The ability of human beings to physically touch our surroundings has had a profound impact on our daily lives. Young children learn to explore their world by touch; likewise, many simulation and training applications benefit from natural touch interactivity. As a result, modern interfaces supporting touch input are ubiquitous. Typically, such interfaces are implemented on integrated touch-display surfaces with simple geometry that can be mathematically parameterized, such as planar surfaces and spheres; for more complicated non-parametric surfaces, such parameterizations are not available. In this dissertation, we introduce a method for generalizable optical multi-touch detection and semantic response on uninstrumented non-parametric rear-projection surfaces using an infrared-light-based multi-camera multi-projector platform. In this paradigm, touch input allows users to manipulate complex virtual 3D content that is registered to and displayed on a physical 3D object. Detected touches trigger responses with specific semantic meaning in the context of the virtual content, such as animations or audio responses. The broad problem of touch detection and response can be decomposed into three major components: determining if a touch has occurred, determining where a detected touch has occurred, and determining how to respond to a detected touch. Our fundamental contribution is the design and implementation of a relational lookup table architecture that addresses these challenges through the encoding of coordinate relationships among the cameras, the projectors, the physical surface, and the virtual content. Detecting the presence of touch input primarily involves distinguishing between touches (actual contact events) and hovers (near-contact proximity events). We present and evaluate two algorithms for touch detection and localization utilizing the lookup table architecture. One of the algorithms, a bounded plane sweep, is additionally able to estimate hover-surface distances, which we explore for interactions above surfaces. The proposed method is designed to operate with low latency and to be generalizable. We demonstrate touch-based interactions on several physical parametric and non-parametric surfaces, and we evaluate both system accuracy and the accuracy of typical users in touching desired targets on these surfaces. In a formative human-subject study, we examine how touch interactions are used in the context of healthcare and present an exploratory application of this method in patient simulation. A second study highlights the advantages of touch input on content-matched physical surfaces achieved by the proposed approach, such as decreases in induced cognitive load, increases in system usability, and increases in user touch performance. In this experiment, novice users were nearly as accurate when touching targets on a 3D head-shaped surface as when touching targets on a flat surface, and their self-perception of their accuracy was higher.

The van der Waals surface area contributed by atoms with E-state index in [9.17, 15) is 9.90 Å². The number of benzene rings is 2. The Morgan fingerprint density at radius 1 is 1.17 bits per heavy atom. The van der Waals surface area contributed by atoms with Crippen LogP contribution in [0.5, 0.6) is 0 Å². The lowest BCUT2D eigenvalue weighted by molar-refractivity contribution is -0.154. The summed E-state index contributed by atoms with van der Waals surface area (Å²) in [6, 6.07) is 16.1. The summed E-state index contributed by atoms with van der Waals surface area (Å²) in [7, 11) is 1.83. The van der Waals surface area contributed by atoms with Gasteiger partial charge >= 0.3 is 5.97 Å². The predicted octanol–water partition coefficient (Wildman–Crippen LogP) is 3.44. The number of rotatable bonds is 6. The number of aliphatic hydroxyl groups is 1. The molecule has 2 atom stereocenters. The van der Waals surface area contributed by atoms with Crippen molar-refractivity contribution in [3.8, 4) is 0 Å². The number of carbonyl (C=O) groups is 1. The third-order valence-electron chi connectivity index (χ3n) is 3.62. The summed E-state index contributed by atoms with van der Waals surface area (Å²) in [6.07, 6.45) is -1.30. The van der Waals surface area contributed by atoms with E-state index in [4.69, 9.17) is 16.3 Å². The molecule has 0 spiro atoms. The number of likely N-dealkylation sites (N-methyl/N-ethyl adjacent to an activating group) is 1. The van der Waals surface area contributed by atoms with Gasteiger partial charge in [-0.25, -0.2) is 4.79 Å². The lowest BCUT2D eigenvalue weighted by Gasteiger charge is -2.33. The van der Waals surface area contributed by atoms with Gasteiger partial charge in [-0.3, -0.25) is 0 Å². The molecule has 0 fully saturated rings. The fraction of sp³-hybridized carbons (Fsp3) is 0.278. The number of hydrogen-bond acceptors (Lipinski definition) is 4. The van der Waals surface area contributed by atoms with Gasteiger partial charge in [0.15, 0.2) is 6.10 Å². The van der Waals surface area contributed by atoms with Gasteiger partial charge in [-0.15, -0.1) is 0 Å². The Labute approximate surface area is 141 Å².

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Graduation Date





Welch, Gregory


Doctor of Philosophy (Ph.D.)


College of Engineering and Computer Science


Computer Science

Degree Program

Computer Science




CFE0008084; DP0023223





Release Date

February 2020

Length of Campus-only Access


Access Status

Doctoral Dissertation (Open Access)